Incidence of CRC Increasing in Younger Patients



A rise in early-onset colorectal cancer (CRC) in patients younger than 50 prompted leading health organizations to recommend CRC screening starting at age 45 for all average-risk individuals.

A study published Jan. 7 in “Gastroenterology” supports the lowered CRC screening age. The study was conducted by AMSURG and researchers at the Icahn School of Medicine at Mount Sinai.

"We have known for many years that rates of colorectal cancer are rising in individuals younger than 50, prompting several medical organizations to recommend lowering the screening age from 50 to 45. What has been missing until now is confirmatory data of the prevalence of precancerous polyps in younger individuals,” said lead author Steven H. Itzkowitz, MD, FACP, FACG, AGAF, Professor of Medicine (Gastroenterology), Icahn School of Medicine at Mount Sinai, in Medical Xpress. “Our study provides an important piece of the puzzle and supports the recommendation changing the screening age to 45."

Study Finds ‘45 is the New 50’

According to statistics, the number of colorectal cases has been increasing since the mid-1990s in adults ages 40-54. These cases are often misdiagnosed or diagnosed later in the course of the disease — a younger individual’s CRC risk factors and symptoms can be easily overlooked.

In this first large-scale study to look at precancerous polyps in this age group, researchers analyzed data collected between Jan. 1, 2014, and Feb. 5, 2021. The study focused on approximately 131,000 patients aged 40-49 from 123 AMSURG (a division of Envision Healthcare) ambulatory endoscopy centers across 29 states that report their results to the GI Quality Improvement Consortium (GIQuIC) Registry.

Several factors were associated with higher odds of finding advanced premalignant lesions (APLs) and colorectal cancer, including age, family history of CRC, sex (male), race (white) and examinations performed for evaluation of rectal bleeding or screening.

In this study, entitled “Prevalence and Predictors of Young-Onset Colorectal Neoplasia: Insights from a Nationally Representative Colonoscopy Registry,” results were reported among patients aged 45-49. Some of the study’s findings regarding this age group are listed below:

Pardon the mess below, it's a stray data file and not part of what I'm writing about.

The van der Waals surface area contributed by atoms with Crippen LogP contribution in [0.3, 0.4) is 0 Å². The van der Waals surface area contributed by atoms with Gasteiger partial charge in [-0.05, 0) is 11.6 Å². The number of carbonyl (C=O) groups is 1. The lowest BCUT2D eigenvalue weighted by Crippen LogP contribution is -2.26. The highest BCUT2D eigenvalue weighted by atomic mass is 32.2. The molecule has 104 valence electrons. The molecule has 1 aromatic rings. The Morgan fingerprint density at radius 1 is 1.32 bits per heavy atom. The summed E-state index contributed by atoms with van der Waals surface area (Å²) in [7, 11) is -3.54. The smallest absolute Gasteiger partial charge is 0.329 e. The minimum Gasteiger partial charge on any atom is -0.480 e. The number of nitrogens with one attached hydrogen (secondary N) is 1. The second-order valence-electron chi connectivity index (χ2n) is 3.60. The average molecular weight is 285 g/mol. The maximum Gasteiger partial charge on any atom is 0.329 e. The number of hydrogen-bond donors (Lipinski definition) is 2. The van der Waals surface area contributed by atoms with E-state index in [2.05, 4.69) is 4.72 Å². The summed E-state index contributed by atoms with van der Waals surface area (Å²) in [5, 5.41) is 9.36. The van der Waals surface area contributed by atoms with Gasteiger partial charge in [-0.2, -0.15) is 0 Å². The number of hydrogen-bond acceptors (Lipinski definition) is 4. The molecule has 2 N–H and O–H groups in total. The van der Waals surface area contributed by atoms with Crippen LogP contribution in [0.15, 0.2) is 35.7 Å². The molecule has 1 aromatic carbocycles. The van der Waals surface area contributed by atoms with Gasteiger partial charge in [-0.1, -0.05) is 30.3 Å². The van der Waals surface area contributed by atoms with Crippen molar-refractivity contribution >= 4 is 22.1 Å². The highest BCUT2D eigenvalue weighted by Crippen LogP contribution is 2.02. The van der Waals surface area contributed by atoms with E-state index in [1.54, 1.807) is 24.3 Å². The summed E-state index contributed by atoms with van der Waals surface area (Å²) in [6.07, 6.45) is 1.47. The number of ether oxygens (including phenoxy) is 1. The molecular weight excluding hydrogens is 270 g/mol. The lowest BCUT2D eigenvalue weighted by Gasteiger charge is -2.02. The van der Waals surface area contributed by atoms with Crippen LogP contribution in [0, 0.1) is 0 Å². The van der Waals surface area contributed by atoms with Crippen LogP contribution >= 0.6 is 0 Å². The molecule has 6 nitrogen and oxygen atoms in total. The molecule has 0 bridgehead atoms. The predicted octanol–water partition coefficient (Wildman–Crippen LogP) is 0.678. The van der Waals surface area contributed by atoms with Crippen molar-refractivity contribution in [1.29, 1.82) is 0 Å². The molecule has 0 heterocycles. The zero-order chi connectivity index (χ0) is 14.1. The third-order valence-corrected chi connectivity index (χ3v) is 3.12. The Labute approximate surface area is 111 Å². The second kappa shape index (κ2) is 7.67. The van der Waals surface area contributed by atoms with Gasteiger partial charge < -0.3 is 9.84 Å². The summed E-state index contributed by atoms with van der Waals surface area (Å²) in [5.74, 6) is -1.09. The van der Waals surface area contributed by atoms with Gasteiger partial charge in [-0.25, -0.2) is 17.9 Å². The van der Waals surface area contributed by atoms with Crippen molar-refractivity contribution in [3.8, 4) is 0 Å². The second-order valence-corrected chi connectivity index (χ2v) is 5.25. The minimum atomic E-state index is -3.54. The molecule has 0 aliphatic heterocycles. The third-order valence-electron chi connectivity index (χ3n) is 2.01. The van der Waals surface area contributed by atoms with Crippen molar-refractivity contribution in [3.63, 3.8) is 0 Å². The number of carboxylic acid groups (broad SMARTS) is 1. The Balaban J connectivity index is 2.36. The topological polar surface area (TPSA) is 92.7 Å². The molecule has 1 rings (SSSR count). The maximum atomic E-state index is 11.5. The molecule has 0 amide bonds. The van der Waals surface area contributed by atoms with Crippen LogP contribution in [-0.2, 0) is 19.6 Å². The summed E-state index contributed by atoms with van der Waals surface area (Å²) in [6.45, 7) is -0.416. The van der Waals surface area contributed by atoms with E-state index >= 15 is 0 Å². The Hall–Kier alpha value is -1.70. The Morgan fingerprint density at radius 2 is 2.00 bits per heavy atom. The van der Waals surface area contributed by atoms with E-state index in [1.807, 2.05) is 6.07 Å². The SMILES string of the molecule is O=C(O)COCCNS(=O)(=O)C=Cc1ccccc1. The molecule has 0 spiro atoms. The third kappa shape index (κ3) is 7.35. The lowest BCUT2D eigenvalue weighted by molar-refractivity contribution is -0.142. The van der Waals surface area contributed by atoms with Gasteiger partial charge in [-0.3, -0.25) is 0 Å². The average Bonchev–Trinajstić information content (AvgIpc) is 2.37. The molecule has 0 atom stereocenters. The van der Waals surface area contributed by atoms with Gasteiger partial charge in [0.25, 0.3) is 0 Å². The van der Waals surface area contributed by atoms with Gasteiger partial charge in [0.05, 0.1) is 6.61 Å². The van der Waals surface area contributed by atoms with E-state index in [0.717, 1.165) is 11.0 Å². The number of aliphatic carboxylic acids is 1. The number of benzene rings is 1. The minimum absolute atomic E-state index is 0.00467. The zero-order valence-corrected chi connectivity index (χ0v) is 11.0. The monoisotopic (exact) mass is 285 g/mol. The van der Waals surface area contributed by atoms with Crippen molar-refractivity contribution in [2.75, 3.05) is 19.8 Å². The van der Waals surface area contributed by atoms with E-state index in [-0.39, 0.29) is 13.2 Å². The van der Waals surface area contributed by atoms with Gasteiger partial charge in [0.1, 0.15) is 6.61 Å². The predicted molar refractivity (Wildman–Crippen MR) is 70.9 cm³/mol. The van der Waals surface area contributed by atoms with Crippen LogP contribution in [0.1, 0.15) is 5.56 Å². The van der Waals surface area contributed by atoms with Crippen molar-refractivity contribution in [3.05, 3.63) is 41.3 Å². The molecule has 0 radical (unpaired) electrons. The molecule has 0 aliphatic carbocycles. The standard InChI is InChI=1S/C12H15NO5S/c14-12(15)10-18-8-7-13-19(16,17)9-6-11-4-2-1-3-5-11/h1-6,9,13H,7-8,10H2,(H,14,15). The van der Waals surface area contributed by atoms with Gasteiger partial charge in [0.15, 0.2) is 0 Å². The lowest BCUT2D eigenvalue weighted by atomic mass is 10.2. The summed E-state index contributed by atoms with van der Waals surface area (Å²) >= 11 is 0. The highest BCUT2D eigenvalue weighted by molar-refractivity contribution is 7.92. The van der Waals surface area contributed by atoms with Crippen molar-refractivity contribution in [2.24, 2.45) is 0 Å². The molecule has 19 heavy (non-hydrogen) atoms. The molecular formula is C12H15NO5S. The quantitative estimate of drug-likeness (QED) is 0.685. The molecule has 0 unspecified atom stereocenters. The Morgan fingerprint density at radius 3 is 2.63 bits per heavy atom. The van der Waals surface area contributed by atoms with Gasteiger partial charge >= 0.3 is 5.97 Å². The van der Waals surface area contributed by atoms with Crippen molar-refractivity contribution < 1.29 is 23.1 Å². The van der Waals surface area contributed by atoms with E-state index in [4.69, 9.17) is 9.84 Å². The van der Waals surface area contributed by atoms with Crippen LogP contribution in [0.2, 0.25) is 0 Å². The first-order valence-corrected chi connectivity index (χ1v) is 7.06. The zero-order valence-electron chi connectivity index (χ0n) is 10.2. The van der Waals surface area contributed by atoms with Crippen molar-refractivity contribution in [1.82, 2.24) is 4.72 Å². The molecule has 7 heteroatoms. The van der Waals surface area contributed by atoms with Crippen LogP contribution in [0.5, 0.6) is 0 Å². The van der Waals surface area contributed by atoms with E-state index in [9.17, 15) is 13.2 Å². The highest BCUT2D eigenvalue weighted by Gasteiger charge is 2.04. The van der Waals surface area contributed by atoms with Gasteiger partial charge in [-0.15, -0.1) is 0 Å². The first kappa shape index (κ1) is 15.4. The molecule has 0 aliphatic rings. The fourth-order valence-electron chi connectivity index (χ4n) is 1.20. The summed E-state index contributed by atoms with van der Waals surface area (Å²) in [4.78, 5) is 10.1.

• 32 percent had neoplasia (precancerous or cancerous lesions considered precursors of colorectal cancer)
  • Nearly 8 percent had APLs
  • 0.58 percent had CRC
  • Prevalence of neoplasia and APLs were almost as high as those of 50-54 year olds, and the rates of CRC were even higher.

Additionally, among 40-44 year olds, rates of APLs were almost as high as for those aged 45-49, and colorectal cancer rates were comparably high, according to the study.

Dr. Itzkowitz told Healio that the data confirmed that “45 is now the new 50” for CRC.

“Colon cancer used to be considered a disease of old age and that is no longer true,” Dr. Itzkowitz told Healio. “Our data also suggest that clinically important lesions occur about five years earlier in individuals with a family history of colorectal cancer compared to those without a family history. That is why it is very important to take a good family history.”

Study co-author, Jay Popp, MD, Medical Director for AMSURG, told Medical Xpress that "the team's findings reiterate the importance of colorectal cancer awareness — both among patients and clinicians.”

"Colorectal cancer is the second leading cause of cancer death in the United States, but it is one of the most preventable cancers,” Dr. Popp said. “The more patients know about their bodies and risk for colorectal cancer and the more clinicians can do to help patients receive routine and timely screenings, the more lives we can save. Everyone can play a role in helping a loved one or neighbor prevent colorectal cancer."

New Law Changes Follow-up Screening Cost

March is Colon Cancer Awareness Month. According to the ACS, about 60 percent of all colon cancer fatalities in the United States could be prevented if every man and woman 45 years or older would choose to be screened for colon cancer.

If you have a positive stool-based test, a follow-up colonoscopy is critical. In fact, if you delay a colonoscopy for nine months or more after a positive stool-based test, you are much more likely to have an advanced cancer.

In the past, most patients were required to pay the deductible for a follow-up colonoscopy to evaluate a positive stool-based test. Stool-based tests include the fecal immunochemical test (FIT) and stool-DNA test (Cologuard). A new law changes the requirement for patients to share in the cost. Health insurance plans within the Affordable Care Act will be required to provide no-cost coverage of this follow-up procedure. This coverage is for plan or policy years beginning on or after May 31, 2022.

To avoid confusion, contact your healthcare provider first and then schedule an appointment.

Colonoscopy Is Gold Standard for CRC Screening

If you are 45 or older, get screened for colorectal cancer.

In 2020, about 12 percent of all cases of CRC occurred in individuals under 50, according to the American Cancer Society. Patients diagnosed prior to age 50 were more likely to have advanced disease at diagnosis.

When colorectal cancer is found at an early stage before it has spread, the five-year survival rate is about 90 percent.

Many screening methods are available, but colonoscopy is the gold standard procedure because it allows your doctor to see the entire length of the colon to examine for polyps, lesions and abnormalities. A quality colonoscopy is the only screening that can both detect and prevent colon cancer.

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